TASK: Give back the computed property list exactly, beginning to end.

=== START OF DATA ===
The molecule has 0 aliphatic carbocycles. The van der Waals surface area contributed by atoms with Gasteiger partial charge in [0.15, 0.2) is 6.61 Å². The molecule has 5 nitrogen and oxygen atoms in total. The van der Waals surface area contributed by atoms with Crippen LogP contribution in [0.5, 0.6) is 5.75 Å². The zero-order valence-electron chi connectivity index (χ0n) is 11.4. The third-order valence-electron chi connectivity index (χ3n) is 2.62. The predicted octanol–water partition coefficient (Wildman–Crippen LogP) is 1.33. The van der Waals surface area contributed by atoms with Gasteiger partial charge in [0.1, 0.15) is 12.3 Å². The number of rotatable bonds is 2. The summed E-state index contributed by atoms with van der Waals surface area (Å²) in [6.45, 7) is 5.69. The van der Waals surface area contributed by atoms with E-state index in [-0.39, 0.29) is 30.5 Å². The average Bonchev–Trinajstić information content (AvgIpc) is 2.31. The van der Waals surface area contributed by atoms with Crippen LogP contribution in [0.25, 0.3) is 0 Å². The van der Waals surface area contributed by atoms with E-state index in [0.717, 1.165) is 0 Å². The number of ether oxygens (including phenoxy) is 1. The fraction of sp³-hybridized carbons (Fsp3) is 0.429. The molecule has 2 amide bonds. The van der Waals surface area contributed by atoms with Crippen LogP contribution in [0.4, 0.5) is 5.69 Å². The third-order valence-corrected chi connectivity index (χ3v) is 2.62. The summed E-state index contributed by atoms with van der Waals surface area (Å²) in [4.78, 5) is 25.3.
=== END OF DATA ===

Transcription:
The molecule has 0 aliphatic carbocycles. The van der Waals surface area contributed by atoms with Gasteiger partial charge in [0.15, 0.2) is 6.61 Å². The molecule has 5 nitrogen and oxygen atoms in total. The van der Waals surface area contributed by atoms with Crippen LogP contribution in [0.5, 0.6) is 5.75 Å². The zero-order valence-electron chi connectivity index (χ0n) is 11.4. The third-order valence-electron chi connectivity index (χ3n) is 2.62. The predicted octanol–water partition coefficient (Wildman–Crippen LogP) is 1.33. The van der Waals surface area contributed by atoms with Gasteiger partial charge in [0.1, 0.15) is 12.3 Å². The number of rotatable bonds is 2. The summed E-state index contributed by atoms with van der Waals surface area (Å²) in [6.45, 7) is 5.69. The van der Waals surface area contributed by atoms with E-state index in [-0.39, 0.29) is 30.5 Å². The average Bonchev–Trinajstić information content (AvgIpc) is 2.31. The van der Waals surface area contributed by atoms with Crippen LogP contribution in [0.25, 0.3) is 0 Å². The van der Waals surface area contributed by atoms with E-state index in [0.717, 1.165) is 0 Å². The number of ether oxygens (including phenoxy) is 1. The fraction of sp³-hybridized carbons (Fsp3) is 0.429. The molecule has 2 amide bonds. The van der Waals surface area contributed by atoms with Crippen LogP contribution in [0.4, 0.5) is 5.69 Å². The third-order valence-corrected chi connectivity index (χ3v) is 2.62. The summed E-state index contributed by atoms with van der Waals surface area (Å²) in [4.78, 5) is 25.3.